What are the top Puritan works that every Christian should read? Iain Murray answers "Beginners should start with Brooks, Thomas Watson, or John Flavel. ... Make sure to read ...Heaven on Earth by Thomas Brooks (on assurance)..."
A serious discourse concerning a well-grounded assurance of men's everlasting happiness and blessedness. Discovering the nature of assurance, the possibility of attaining it, the causes, springs, and degrees of it; with the resolution of several weighty questions.
"The greatest thing that we can desire—next to the glory of God—is our own salvation; and the sweetest thing we can desire, is the assurance of our salvation. In this life we cannot get higher, than to be assured of that which in the next life is to be enjoyed. All saints shall enjoy a heaven when they leave this earth; some saints enjoy a heaven while they are here on earth. That saints might enjoy two heavens, is the project of this book." Joseph Caryl.
To be in a state of true grace, is to be miserable no more; it is to be happy forever. A soul in this state is a soul near and dear to God. It is a soul much beloved, and very highly valued by God. It is a soul housed in God. It is a soul safe in God's everlasting arms. It is a soul fully and eminently interested in all the highest and noblest privileges. [Psalm 144:15; Mal 3:17; Rom 8:16-17; Deut 33:26-27; 1 Cor 3:22-23] The being in a state of grace makes a man's condition happy, safe, and sure. But the seeing, the knowing of himself to be in such a state, is that which renders his life sweet and comfortable. The being in a state of grace will yield a man a heaven hereafter, but the seeing of himself in this state will yield him both a heaven here and a heaven hereafter; it will render him doubly blessed, blessed in heaven, and blessed in his own conscience.
Now assurance is a reflex act of a gracious soul, whereby he clearly and evidently sees himself in a gracious, blessed, and happy state; it is a sensible feeling, and an experimental discerning of a man's being in a state of grace, and of his having a right to an eternal crown of glory; and this rises from the seeing in himself the special, peculiar, and distinguishing graces of Christ, in the light of the Spirit of Christ, or from the testimony and report of the Spirit of God, "the Spirit bearing witness with his spirit, that he is a son, and an heir-apparent to glory," Rom 8:16-17.
It is one thing for me to have grace, it is another thing for me to see my grace; it is one thing for me to believe, and another thing for me to believe that I do believe; it is one thing for me to have faith, and another thing for me to know that I have faith. Now assurance flows from a clear, certain, evident knowledge that I have grace, and that I do believe, etc.
Now this assurance is the beauty and apex of a Christian's happiness in this life. It is usually attended with the strongest joy, with the sweetest comforts, and with the greatest peace. It is a pearl that most want, a crown that few wear. His state is safe and happy, whose soul is adorned with grace, though he sees it not, though he knows it not.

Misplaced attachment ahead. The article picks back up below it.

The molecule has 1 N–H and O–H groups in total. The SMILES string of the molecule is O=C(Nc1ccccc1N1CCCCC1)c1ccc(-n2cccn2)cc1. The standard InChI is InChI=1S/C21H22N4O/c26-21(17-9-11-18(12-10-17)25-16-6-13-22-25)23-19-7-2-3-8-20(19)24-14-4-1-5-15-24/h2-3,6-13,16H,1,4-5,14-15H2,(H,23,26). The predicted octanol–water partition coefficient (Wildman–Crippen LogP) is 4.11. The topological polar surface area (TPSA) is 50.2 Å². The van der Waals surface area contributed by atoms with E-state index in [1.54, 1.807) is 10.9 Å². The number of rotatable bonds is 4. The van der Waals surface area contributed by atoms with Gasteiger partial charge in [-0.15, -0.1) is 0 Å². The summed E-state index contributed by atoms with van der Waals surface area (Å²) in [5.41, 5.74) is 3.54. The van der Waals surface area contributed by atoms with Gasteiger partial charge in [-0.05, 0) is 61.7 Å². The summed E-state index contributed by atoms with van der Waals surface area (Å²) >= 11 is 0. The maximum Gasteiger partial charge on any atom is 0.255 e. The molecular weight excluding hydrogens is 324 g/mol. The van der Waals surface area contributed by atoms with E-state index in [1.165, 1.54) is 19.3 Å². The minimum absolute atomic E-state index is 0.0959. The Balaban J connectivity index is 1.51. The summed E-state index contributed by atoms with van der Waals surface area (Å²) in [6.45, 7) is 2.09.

Assurance is not of the essence of a Christian. It is required to the well-being, to the comfortable and joyful being of a Christian; but it is not required to the being of a Christian. A man may be a true believer, and yet would give all the world, were it in his power, to know that he is a believer. To have grace, and to be sure that we have grace, is glory upon the throne, it is heaven on this side heaven.
Every unsettled Christian is a terror to himself, yes, his life is a very hell; fears and doubts are his chief companions, and so he judges himself unfit and unworthy to live, and yet he is afraid to die; and truly this is the sad condition of most Christians.
A man may be God's, and yet not know it; his estate may be good, and yet he not see it, Eph 1:13; 1 John 5:13; Gal 4:6. It is one thing to be an heir, and another thing to know that one is an heir. The child in the womb or in the arms, may be an heir to a crown, and yet understands it not. But more of these things you will find in the following discourse—to which I refer you.
TABLE OF CONTENTS
Believers may in this life attain unto a well-grounded assurance
Containing several weighty propositions concerning assurance.
I. God denies assurance for a time to his dearest and choicest ones, and that upon many considerable grounds.
II. That the Scripture has many sweet significant WORDS to express that well-grounded assurance
III. Man may have true grace—who has no assurance of the love and favor of God
IV. That God may deny assurance long, and yet give it in to his children at last, after patient waiting.
V. That those choice souls who have assurance may lose it, they may forfeit it.
VI. That the certainty and infallibility of a Christian's assurance cannot be made known to any but his own heart.
VII. That there are some special seasons and times, wherein the Lord is graciously pleased to give to his children a sweet assurance of his favor and love
Chapter 3 Containing the several Hinderances and Impediments
Chapter 4 Containing several motives to provoke Christians to be restless until they have obtained a well-grounded assurance
Chapter 5 Showing the several ways and means of gaining a well-grounded assurance.
Chapter 6 Showing Seven More Things that Accnompany Salvation
(1.) What knowledge that is, which accompanies salvation.
(2.) What faith that is, which accompanies salvation.
(3.) What repentance that is, which accompanies salvation.
(4.) What obedience that is, which accompanies salvation.
(5.) What love that is, which accompanies salvation.
(6.) What prayer that is, which accompanies salvation.
(7.) What perseverance that is, which accompanies salvation.
Showing the difference between a true and a counterfeit assurance; between sound assurance and presumption.
Several special questions about assurance